For the three months ended Jan. 31, the loss was $108 million, or $2.61 a diluted share, against income of $638,000, or 2 cents, in the year-ago quarter. Excluding impairment and other charges, the loss would have been $6 million, or 14 cents a diluted share. Sales were down 8.1 percent to $123.1 million from $133.9 million, while comps declined 9.3 percent.
For the year, the loss was $109.3 million, or $2.64 a diluted share, against income of $414,000, or 1 cent, in 2007. Sales declined 4.3 percent to $444.2 million from $464.1 million.
Harrods plans to remove the famous statue of Princess Diana and Dodi Al Fayed from the bottom of the Egyptian escalators and hand it back to Mohamed Al-Fayed. “We are very proud to have played our role in celebrating the lives of Diana, Princess of Wales and Dodi Al Fayed at Harrods and to have welcomed people from around the world to visit the memorial for the past 20 years,” said Michael Ward, Harrods managing director. “With the announcement of the new official memorial statue to Diana, Princess of Wales at Kensington Palace, we feel that the time is right to return this memorial to Mr. Al Fayed and for the public to be invited to pay their respects at the palace.” More on the news, with reporting by @loreleimarfil, at WWD.com. #wwdnews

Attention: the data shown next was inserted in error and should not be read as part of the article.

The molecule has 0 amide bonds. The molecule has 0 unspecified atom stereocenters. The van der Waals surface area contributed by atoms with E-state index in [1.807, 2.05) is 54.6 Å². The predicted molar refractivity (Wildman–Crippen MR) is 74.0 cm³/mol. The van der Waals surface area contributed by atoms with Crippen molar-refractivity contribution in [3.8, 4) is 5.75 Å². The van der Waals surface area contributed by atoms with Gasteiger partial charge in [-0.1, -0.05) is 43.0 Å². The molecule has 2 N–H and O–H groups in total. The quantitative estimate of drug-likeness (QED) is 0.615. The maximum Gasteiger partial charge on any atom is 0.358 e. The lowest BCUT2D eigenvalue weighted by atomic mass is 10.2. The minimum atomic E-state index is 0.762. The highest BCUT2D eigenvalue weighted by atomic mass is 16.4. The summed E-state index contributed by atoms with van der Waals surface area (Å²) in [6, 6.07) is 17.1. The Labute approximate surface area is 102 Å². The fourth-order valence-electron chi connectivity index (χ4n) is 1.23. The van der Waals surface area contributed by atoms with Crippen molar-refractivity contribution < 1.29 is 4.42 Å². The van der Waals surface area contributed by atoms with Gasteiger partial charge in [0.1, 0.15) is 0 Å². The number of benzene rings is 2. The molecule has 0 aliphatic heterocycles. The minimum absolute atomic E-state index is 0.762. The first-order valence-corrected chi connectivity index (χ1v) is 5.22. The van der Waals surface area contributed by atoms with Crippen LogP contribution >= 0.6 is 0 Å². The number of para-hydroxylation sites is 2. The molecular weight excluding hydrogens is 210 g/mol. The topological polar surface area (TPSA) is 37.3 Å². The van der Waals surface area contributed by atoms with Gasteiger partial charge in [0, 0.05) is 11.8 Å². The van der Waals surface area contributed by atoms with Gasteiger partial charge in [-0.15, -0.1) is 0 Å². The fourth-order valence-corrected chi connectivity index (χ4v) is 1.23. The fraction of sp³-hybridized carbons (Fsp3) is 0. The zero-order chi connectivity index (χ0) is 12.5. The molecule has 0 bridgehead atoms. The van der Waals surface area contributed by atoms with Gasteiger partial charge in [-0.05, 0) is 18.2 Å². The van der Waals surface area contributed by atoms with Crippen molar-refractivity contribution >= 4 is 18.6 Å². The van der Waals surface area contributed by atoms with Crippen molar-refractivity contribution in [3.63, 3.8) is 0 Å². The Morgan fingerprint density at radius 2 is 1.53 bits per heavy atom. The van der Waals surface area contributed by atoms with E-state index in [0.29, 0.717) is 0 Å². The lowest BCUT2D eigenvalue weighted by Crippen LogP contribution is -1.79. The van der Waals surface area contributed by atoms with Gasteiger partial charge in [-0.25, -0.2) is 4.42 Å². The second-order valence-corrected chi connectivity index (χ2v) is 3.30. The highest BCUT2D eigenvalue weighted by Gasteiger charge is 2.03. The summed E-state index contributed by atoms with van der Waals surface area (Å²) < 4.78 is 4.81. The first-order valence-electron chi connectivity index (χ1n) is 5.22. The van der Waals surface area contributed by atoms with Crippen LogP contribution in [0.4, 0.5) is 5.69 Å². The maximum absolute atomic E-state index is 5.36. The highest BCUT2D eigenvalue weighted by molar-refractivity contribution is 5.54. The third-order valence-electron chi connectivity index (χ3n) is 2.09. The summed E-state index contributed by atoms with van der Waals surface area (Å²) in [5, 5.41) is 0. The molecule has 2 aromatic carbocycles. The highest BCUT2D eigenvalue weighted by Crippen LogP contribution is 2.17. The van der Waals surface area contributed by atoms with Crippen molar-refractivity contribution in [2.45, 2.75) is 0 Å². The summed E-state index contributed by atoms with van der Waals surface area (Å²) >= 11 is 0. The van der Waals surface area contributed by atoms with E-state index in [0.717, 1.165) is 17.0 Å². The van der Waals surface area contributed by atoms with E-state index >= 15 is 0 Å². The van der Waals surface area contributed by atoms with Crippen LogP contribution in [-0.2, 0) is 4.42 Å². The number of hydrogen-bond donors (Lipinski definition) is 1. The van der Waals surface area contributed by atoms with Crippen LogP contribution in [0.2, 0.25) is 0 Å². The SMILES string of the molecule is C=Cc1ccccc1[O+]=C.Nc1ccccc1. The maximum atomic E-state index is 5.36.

@prada is introducing a new project at its men’s fall 2018 show this Sunday: “Prada Invites.” The fashion house invited four celebrated creative minds – @ronanaerwanbouroullec, Konstantin Grcic, @herzogdemeuron and @rem.koolhaas – to each create a unique item with its iconic nylon material. The designs will be unveiled on the runway show, which will take place at the company’s warehouse in Viale Ortles 25. #wwdfashion #mfwm (📷: @martinocarrera)
@kering_official is spinning off its stake in puma in an effort to focus on its luxury brands, the brand operator announced yesterday. “We are proud to have supported the turnaround of Puma, which now has unrivaled capabilities to take full advantage of the specific dynamics of its global markets and is poised to achieve substantial growth,” said François-Henri Pinault, Kering’s chief executive officer and chairman. Artémis will become a “long-term strategic shareholder” of Puma with a 29 percent stake. #wwdnews #wwdfashion (📷: @jilliansollazzo)
The fashion world mourns for celebrated street style photographer, Nabile Quenum, who died at age 32 in Paris.
Quenum, creator of the fashion blog “J’ai Perdu Ma Veste,” was a fashion week fixture, and regularly shot for New York magazine’s The Cut, among other outlets, and brands such as Louis Vuitton, Moncler and Adidas. He was also actively involved in the #NoFreePhotos initiative, which kicked off in the fall. Read more about Quenum in @kbsmoke's story on WWD.com. #wwdnews
@verwanggang and @maisonladuree have teamed up on a dessert collab called Vera Wang Pour Ladurée. The collection, which launched this week, features a specialty macaroon, as well as a wedding cake inspired by one of the designer’s gowns. “I could not imagine a more delicate or sophisticated creation to grace any couple’s celebration,” said Wang. #wwdfashion